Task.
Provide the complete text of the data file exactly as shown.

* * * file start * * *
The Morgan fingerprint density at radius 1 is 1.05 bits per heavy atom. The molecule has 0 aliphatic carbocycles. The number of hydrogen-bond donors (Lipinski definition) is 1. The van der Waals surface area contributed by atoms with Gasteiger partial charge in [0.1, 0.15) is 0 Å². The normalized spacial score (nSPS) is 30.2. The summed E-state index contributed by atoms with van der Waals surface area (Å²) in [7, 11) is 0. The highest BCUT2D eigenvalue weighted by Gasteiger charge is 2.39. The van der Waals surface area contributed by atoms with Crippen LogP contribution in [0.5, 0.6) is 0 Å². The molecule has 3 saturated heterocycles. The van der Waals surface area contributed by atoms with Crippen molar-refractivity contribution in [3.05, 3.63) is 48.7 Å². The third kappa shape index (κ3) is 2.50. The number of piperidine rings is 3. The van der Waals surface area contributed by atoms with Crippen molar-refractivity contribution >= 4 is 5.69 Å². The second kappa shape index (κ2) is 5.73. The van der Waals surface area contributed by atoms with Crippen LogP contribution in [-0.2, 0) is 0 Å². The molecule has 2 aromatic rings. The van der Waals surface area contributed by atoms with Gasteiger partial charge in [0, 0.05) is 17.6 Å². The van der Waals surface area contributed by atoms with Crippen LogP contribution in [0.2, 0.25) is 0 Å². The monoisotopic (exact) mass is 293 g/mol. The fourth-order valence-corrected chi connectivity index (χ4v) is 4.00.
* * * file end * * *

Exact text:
The Morgan fingerprint density at radius 1 is 1.05 bits per heavy atom. The molecule has 0 aliphatic carbocycles. The number of hydrogen-bond donors (Lipinski definition) is 1. The van der Waals surface area contributed by atoms with Gasteiger partial charge in [0.1, 0.15) is 0 Å². The normalized spacial score (nSPS) is 30.2. The summed E-state index contributed by atoms with van der Waals surface area (Å²) in [7, 11) is 0. The highest BCUT2D eigenvalue weighted by Gasteiger charge is 2.39. The van der Waals surface area contributed by atoms with Crippen LogP contribution in [0.5, 0.6) is 0 Å². The molecule has 3 saturated heterocycles. The van der Waals surface area contributed by atoms with Crippen molar-refractivity contribution in [3.05, 3.63) is 48.7 Å². The third kappa shape index (κ3) is 2.50. The number of piperidine rings is 3. The van der Waals surface area contributed by atoms with Crippen molar-refractivity contribution >= 4 is 5.69 Å². The second kappa shape index (κ2) is 5.73. The van der Waals surface area contributed by atoms with Crippen LogP contribution in [-0.2, 0) is 0 Å². The molecule has 2 aromatic rings. The van der Waals surface area contributed by atoms with Gasteiger partial charge in [0, 0.05) is 17.6 Å². The van der Waals surface area contributed by atoms with Crippen LogP contribution in [0.2, 0.25) is 0 Å². The monoisotopic (exact) mass is 293 g/mol. The fourth-order valence-corrected chi connectivity index (χ4v) is 4.00.